Open-File Report 98-69
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Katz, B.G., Hornsby, H.D., 1998, A Preliminary Assessment of Sources of
Nitrate in Springwaters, Suwannee River Basin, Florida: U.S. Geological
Survey Open-File Report 98-69, 18 p.
A cooperative study between the Suwannee River Water Management District
(SRWMD) and the U.S. Geological Survey (USGS) is evaluating sources of
nitrate in water from selected springs and zones in the Upper Floridan
aquifer in the Suwannee River Basin. A multi-tracer approach, which
consists of the analysis of water samples for naturally occuring chemical
and isotopic indicators, is being used to better understand sources and
chronology of nitrate contamination in the middle Suwannee River region.
In July and August 1997, water samples were collected and analyzed from
six springs and two wells for major ions, nutrients, and dissolved organic
carbon. These water samples also were analyzed for environmental isotopes
[18O/16O, D/H, 13C/12C, 15N/14N] to determine sources of water and nitrate.
Chlorofluorocarbons (CCl3F, CCl2F2, and C2Cl3F3) and tritium (3H) were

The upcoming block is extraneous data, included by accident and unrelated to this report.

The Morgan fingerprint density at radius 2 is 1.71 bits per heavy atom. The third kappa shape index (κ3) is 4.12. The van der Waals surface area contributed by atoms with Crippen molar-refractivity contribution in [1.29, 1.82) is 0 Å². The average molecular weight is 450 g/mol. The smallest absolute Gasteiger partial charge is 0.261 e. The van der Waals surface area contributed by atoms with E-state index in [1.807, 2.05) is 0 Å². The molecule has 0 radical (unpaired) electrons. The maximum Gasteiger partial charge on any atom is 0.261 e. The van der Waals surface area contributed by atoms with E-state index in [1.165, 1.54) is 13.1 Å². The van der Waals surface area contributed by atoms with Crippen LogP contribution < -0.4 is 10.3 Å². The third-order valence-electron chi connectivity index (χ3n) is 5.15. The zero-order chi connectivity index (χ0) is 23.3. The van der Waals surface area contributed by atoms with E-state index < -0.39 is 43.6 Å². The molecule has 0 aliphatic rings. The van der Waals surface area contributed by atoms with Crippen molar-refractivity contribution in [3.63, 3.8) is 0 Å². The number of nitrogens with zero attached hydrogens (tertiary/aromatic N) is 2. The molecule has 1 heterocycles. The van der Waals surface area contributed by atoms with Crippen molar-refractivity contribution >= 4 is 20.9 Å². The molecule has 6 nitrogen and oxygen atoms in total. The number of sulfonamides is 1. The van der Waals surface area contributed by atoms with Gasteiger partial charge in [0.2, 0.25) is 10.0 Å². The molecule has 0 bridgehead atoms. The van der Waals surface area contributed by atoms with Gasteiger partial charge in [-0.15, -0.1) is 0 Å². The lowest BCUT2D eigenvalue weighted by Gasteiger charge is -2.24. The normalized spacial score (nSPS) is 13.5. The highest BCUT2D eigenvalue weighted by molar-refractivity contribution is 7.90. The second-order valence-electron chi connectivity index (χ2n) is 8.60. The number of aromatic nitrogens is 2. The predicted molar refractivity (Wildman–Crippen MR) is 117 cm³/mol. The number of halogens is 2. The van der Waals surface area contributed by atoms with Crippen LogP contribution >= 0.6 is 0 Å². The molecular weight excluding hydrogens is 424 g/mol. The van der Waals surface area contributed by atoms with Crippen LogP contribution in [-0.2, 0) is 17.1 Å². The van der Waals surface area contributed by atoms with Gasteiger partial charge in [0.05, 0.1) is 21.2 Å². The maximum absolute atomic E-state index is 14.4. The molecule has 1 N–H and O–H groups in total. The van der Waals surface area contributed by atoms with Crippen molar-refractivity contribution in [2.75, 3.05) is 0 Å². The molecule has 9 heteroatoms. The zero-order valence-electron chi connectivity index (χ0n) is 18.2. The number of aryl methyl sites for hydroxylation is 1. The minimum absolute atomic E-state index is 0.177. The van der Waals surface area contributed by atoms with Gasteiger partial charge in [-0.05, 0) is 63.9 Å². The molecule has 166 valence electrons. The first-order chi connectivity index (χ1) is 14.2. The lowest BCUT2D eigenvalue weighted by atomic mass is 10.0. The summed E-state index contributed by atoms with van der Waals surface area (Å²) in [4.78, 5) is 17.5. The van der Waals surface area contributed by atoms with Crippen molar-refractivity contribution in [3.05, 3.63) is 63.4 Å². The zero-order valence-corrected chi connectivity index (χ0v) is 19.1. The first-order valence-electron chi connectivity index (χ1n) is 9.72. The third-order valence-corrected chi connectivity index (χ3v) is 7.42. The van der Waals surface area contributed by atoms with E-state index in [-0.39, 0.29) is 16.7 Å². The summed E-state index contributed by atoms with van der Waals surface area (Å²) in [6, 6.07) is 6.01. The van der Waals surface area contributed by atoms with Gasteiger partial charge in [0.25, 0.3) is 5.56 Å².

analyzed to assess the apparent ages (residence time) of springwaters and
water from the Upper Floridan aquifer.
Delta 15N-NO3 values in water from the six springs range from 3.94 per mil
(Little River Springs) to 8.39 per mil (Lafayette Blue Spring). The range of
values indicates that nitrate in the sampled springwaters most likely
originates from a mixture of inorganic (fertilizers) and organic (animal
wastes) sources, although the higher delta 15N-NO3 value for Lafayette Blue
Spring indicates that an organic source of nitrogen is likely at this site.
Water samples from the two wells sampled in Lafayette County have high
delta 15N-NO3 values of 10.98 and 12.1 per mil, indicating the likelihood
of an organic source of nitrate. These two wells are located near dairy and
poultry farms, where leachate from animal wastes may contribute nitrate to
ground water. Based on analysis of chlorofluorocarbons in ground water, the
mean residence time of water in springs ranges from about 12 to 25 years.
Chlorofluorocarbons-modeled recharge dates for water samples from the two
shallow zones in the Upper Floridan aquifer range from 1985 to 1989.
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